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Christian Music - Reviews, News, Interviews

Space, Love, & Bull Fighting

  • reviewed by Russ Breimeier Copyright Christianity Today International
  • 2002 1 May
Space, Love, & Bull Fighting
Sounds like … nothing else you've ever heard! Imagine, if you will, a strange blend of space rock, new wave, and Latin that combines the sounds of Elvis Costello, Talking Heads, The Pixies, David Bowie, and Los LobosAt a Glance … an interesting album for those looking for something musically unique, though the meaning behind it all is somewhat vague, and the fact that it's not for all tastes goes without saying.

Those who say Christian music is uncreative obviously haven't heard the work of Havalina (formerly Havalina Rail Co.). This one-time ska quintet from Long Beach, California, is about as strange as you'll find-nowadays featuring a bizarre blend of jazz, punk, blues, country-western, and surf rock. The band is fronted by lead singers/guitarists Matt Wignall and Starry Dynamo, and backed by bassist Orlando Greenhill and drummer Erick Diego. Caught in between is David Maust, who lends the most distinguishing sounds to the band with his classic keyboards, such as Farfisa organ and Moog synthesizer. The man even plays the Hurdy Gurdy, which is truly a rarity. For their latest recording, Space, Love, & Bull Fighting, Havalina set out to make a Latin album that didn't simply tackle the genre in a conventional way. True to their extremely eclectic form, they decided to blend Latin with spacey rock and their clear love for '80s alternative pop.

If you imagine Elvis Costello mixed with Los Lobos, you're at least in the same solar system as Havalina. The space effects, ambient drums, and rocking guitars all blend into such a sound for the album's opener, "Space and Mexico." Such is the sound of the album, ranging from kitschy lounge Latin ("Carlos") to science fiction sound collages that would make producer Brian Eno proud ("Spaces and Places," "Space, Love, & Bullfighting Suite"). Many of the other songs play like a survey of early-'80s new-wave artists. "Rocket Ship" is reminiscent of early B-52s, "If You'd Like … " is a bit like early U2, and the extremely short "I Feel Nothing" plays like REM's "It's the End of the World as We Know It." This is definitely a band that loves to toy with music, and all genres are its playground. The aforementioned "Space, Love, & Bullfighting Suite" not only features the basic band elements, but also includes bagpipes, harmonica, sci-fi effects, violin, castanets, wood blocks, bird calls, and ocean waves. It just doesn't get stranger than this, folks — but it's often fascinating to listen to.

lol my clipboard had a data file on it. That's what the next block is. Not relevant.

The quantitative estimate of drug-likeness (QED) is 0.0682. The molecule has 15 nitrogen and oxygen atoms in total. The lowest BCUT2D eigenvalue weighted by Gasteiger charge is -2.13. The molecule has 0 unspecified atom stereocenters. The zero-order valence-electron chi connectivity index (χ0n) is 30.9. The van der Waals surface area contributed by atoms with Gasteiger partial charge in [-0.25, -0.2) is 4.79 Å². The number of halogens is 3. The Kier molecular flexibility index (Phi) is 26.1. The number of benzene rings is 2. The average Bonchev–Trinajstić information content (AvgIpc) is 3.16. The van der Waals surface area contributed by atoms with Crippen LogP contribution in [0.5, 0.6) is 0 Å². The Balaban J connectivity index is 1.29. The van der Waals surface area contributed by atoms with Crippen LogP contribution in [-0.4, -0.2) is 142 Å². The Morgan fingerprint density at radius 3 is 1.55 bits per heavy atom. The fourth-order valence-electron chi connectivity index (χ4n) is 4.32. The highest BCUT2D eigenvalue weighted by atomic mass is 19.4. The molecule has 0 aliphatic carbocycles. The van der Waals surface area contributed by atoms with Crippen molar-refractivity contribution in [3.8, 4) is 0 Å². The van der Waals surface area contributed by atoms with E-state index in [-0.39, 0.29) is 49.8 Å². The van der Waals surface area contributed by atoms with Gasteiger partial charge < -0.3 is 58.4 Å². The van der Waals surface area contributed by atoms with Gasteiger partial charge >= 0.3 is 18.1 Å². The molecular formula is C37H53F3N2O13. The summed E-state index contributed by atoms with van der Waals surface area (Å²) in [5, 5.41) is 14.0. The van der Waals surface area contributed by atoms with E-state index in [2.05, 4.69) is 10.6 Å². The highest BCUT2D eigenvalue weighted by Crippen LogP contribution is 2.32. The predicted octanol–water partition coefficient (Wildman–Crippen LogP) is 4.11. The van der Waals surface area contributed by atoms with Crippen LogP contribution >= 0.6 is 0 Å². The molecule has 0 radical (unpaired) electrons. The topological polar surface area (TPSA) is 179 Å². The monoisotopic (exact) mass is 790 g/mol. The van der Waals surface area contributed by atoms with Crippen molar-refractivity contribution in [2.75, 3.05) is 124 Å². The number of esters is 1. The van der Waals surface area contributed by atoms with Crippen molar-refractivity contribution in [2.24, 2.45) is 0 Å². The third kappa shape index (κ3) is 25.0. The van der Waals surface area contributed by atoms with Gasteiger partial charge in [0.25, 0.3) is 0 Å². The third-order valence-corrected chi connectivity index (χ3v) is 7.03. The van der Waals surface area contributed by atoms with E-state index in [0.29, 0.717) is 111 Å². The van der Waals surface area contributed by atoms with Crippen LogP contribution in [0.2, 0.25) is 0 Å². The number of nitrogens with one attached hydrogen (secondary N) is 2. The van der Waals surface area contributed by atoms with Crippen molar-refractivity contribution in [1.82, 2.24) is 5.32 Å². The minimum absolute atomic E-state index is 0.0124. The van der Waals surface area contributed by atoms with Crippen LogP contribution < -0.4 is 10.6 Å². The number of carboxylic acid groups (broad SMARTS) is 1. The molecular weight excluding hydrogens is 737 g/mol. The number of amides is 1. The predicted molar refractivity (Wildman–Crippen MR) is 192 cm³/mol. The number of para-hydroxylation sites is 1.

Just as hard to peg as the sound is the meaning behind all of Space, Love, & Bull Fighting. It's melodramatic and artsy, but what exactly are they trying to say with this music? Several of the tracks ("Leica," "Losing You," "I Feel Nothing," "Worst Days," and "You Got Me Cry'n") wrestle with loneliness, desperation, and unrequited love. The alienation is best expressed in "Pluto," which conveys the awkwardness of being caught between two worlds — a planet that is neither solid earth nor formless gas. The accessible pop anthem "If You'd Like … " expresses a need for reconciliation and forgiveness, though it's unclear if this is an earthly or spiritual relationship. Bringing the album into perspective, then, is "Spaces and Places," which reminds us there are times and places of emptiness everywhere in the universe. Perhaps the most spiritual song on the album is "Bullfighter," a thoughtful song about the pain and death of pride as represented by a failed bullfighter. Dramatic and melancholic, it seems to be about finding strength in weakness, a theme that Christians should understand all too well.

Still, Love, Space, & Bullfighting is a mysterious and odd project that never clearly communicates its message — but that's not uncommon for Havalina. This is a textbook "cult band," with music that will leave most listeners scratching their heads because they "just don't get it." It certainly is weird stuff, but I do think there are plenty of ideas with which to walk away from the album. If nothing else, you can at least praise Havalina for their unique vision and creative style, filling in that niche for space-age Latin rock that you didn't know was vacant.